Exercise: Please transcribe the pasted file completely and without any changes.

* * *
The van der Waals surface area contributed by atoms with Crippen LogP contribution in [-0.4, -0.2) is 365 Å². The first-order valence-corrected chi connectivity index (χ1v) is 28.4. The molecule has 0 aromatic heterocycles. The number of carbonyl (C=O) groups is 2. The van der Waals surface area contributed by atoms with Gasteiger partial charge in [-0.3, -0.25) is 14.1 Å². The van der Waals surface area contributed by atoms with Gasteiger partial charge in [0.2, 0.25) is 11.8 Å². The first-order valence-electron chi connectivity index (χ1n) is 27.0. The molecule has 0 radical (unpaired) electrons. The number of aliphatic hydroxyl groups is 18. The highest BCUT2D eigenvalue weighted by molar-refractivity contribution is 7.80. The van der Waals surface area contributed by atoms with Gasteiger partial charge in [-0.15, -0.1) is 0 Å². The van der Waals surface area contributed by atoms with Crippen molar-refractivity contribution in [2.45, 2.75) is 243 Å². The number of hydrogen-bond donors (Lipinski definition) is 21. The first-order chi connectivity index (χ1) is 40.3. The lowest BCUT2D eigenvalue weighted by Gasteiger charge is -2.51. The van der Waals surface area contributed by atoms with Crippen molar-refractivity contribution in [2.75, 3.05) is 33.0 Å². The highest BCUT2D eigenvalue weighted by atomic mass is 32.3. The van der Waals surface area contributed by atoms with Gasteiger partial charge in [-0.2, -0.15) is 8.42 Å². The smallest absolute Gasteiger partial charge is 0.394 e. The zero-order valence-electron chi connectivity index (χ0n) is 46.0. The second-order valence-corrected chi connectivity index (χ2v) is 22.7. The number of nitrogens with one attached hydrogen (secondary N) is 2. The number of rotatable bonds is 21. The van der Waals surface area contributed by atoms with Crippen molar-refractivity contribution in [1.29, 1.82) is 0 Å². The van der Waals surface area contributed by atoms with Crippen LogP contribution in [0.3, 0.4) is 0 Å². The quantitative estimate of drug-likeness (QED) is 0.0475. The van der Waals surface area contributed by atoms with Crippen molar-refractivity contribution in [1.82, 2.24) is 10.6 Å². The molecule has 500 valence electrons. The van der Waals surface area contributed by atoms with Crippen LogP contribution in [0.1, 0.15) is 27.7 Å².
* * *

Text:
The van der Waals surface area contributed by atoms with Crippen LogP contribution in [-0.4, -0.2) is 365 Å². The first-order valence-corrected chi connectivity index (χ1v) is 28.4. The molecule has 0 aromatic heterocycles. The number of carbonyl (C=O) groups is 2. The van der Waals surface area contributed by atoms with Gasteiger partial charge in [-0.3, -0.25) is 14.1 Å². The van der Waals surface area contributed by atoms with Gasteiger partial charge in [0.2, 0.25) is 11.8 Å². The first-order valence-electron chi connectivity index (χ1n) is 27.0. The molecule has 0 radical (unpaired) electrons. The number of aliphatic hydroxyl groups is 18. The highest BCUT2D eigenvalue weighted by molar-refractivity contribution is 7.80. The van der Waals surface area contributed by atoms with Gasteiger partial charge in [-0.15, -0.1) is 0 Å². The van der Waals surface area contributed by atoms with Crippen molar-refractivity contribution in [2.45, 2.75) is 243 Å². The number of hydrogen-bond donors (Lipinski definition) is 21. The first-order chi connectivity index (χ1) is 40.3. The lowest BCUT2D eigenvalue weighted by Gasteiger charge is -2.51. The van der Waals surface area contributed by atoms with Crippen molar-refractivity contribution in [2.75, 3.05) is 33.0 Å². The highest BCUT2D eigenvalue weighted by atomic mass is 32.3. The van der Waals surface area contributed by atoms with Gasteiger partial charge in [-0.2, -0.15) is 8.42 Å². The smallest absolute Gasteiger partial charge is 0.394 e. The zero-order valence-electron chi connectivity index (χ0n) is 46.0. The second-order valence-corrected chi connectivity index (χ2v) is 22.7. The number of nitrogens with one attached hydrogen (secondary N) is 2. The number of rotatable bonds is 21. The van der Waals surface area contributed by atoms with Crippen molar-refractivity contribution in [1.29, 1.82) is 0 Å². The van der Waals surface area contributed by atoms with Crippen LogP contribution in [0.3, 0.4) is 0 Å². The quantitative estimate of drug-likeness (QED) is 0.0475. The van der Waals surface area contributed by atoms with Crippen molar-refractivity contribution in [1.82, 2.24) is 10.6 Å². The molecule has 500 valence electrons. The van der Waals surface area contributed by atoms with Crippen LogP contribution in [0.1, 0.15) is 27.7 Å².